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New evidence on the role of remittances on healthcare expenditures by Mexican households

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  • Catalina Amuedo-Dorantes

    ()

  • Susan Pozo

    ()

Abstract

Using Mexico's 2002 wave of the Encuesta Nacional de Ingresos y Gastos de los Hogares (ENIGH), we find that international remittances raise health care expenditures. Approximately 6 pesos of every 100 peso increment in remittance income are spent on health. The sensitivity of health care expenditures to variations in the level of international remittances is almost three times greater than its responsiveness to changes in other sources of household income. Furthermore, health care expenditures are less responsive to remittance income among lower-income households. Since the lower responsiveness may be partially due to participation of lower-income households in public programs like PROGRESA (now called Oportunidades), we also analyze the impact of remittances by health care coverage. As expected, we find that households with some kind of health care coverage – either through their jobs or via participation in PROGRESA – spend less of remittance income increments on health care than households lacking any health care coverage. Hence, remittances may help equalize health care expenditures across households with and without health care coverage.

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File URL: http://hdl.handle.net/10.1007/s11150-009-9080-7
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Bibliographic Info

Article provided by Springer in its journal Review of Economics of the Household.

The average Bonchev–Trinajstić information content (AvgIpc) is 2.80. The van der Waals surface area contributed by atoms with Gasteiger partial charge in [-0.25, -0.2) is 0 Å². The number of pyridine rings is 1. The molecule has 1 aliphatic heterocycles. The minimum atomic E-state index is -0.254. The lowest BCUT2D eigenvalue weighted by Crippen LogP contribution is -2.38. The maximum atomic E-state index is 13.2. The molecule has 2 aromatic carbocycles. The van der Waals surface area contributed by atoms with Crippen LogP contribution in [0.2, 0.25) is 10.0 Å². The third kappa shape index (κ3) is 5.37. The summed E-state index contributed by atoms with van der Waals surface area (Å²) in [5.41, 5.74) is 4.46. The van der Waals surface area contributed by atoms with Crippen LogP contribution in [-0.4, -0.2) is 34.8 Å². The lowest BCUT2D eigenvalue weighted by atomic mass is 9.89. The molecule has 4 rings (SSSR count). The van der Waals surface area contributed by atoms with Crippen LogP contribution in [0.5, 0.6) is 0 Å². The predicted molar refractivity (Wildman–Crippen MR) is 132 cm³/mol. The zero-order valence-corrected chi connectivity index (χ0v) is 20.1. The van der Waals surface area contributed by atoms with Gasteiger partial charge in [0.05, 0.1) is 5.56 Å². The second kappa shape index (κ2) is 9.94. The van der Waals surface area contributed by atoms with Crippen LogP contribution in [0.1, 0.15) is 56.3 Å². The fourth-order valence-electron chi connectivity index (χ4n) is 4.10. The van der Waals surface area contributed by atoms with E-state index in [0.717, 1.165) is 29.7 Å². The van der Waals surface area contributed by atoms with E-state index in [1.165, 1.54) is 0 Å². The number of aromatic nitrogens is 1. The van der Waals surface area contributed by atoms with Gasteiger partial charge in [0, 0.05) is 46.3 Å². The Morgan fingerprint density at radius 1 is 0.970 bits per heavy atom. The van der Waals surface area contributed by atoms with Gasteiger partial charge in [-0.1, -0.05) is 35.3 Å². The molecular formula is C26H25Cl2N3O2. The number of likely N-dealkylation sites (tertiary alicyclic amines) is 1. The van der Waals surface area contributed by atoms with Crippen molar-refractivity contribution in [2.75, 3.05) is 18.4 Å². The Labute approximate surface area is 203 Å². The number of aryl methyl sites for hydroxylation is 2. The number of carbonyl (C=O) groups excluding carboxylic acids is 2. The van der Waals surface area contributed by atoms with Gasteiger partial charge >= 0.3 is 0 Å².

Volume (Year): 9 (2011)
Issue (Month): 1 (March)
Pages: 69-98

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Handle: RePEc:kap:reveho:v:9:y:2011:i:1:p:69-98

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Web page: http://www.springerlink.com/link.asp?id=109451

Related research

Keywords: Remittances; Household expenditures; Healthcare; Mexico; F24; I1;

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References

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Citations

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Cited by:
  1. Theodore Gerber & Karine Torosyan, 2013. "Remittances in the Republic of Georgia: Correlates, Economic Impact, and Social Capital Formation," Demography, Springer, vol. 50(4), pages 1279-1301, August.
  2. Ibrahim Sirkeci & Jeffrey H. Cohen & Dilip Ratha, 2012. "Migration and Remittances during the Global Financial Crisis and Beyond," World Bank Publications, The World Bank, number 13092, July.
  3. Matthieu CLEMENT (GREThA, CNRS, UMR 5113), 2011. "Remittances and household expenditure patterns in Tajikistan: A propensity score matching analysis," Cahiers du GREThA 2011-09, Groupe de Recherche en Economie Théorique et Appliquée.
  4. Ambrosius, Christian & Cuecuecha, Alfredo, 2013. "Are Remittances a Substitute for Credit? Carrying the Financial Burden of Health Shocks in National and Transnational Households," World Development, Elsevier, vol. 46(C), pages 143-152.
  5. Junaid Ahmed & Mazhar Mughal, 2014. "How do consumption patterns of foreign and domestic remittance recipients and non recipients compare? Evidence from Pakistan," Courant Research Centre: Poverty, Equity and Growth - Discussion Papers 160, Courant Research Centre PEG.
  6. Mohapatra, Sanket & Ratha, Dilip, 2010. "Forecasting migrant remittances during the global financial crisis," Policy Research Working Paper Series 5512, The World Bank.
  7. Matthieu Delpierre, 2012. "The impact of liquidity constraints and imperfect commitment on migration decisions of offspring of rural households," Review of Economics of the Household, Springer, vol. 10(1), pages 153-170, March.
  8. Ambrosius, Christian, 2012. "Are remittances a substitute for credit? Carrying the financial burden of health shocks in national and transnational households," Discussion Papers 2012/9, Free University Berlin, School of Business & Economics.

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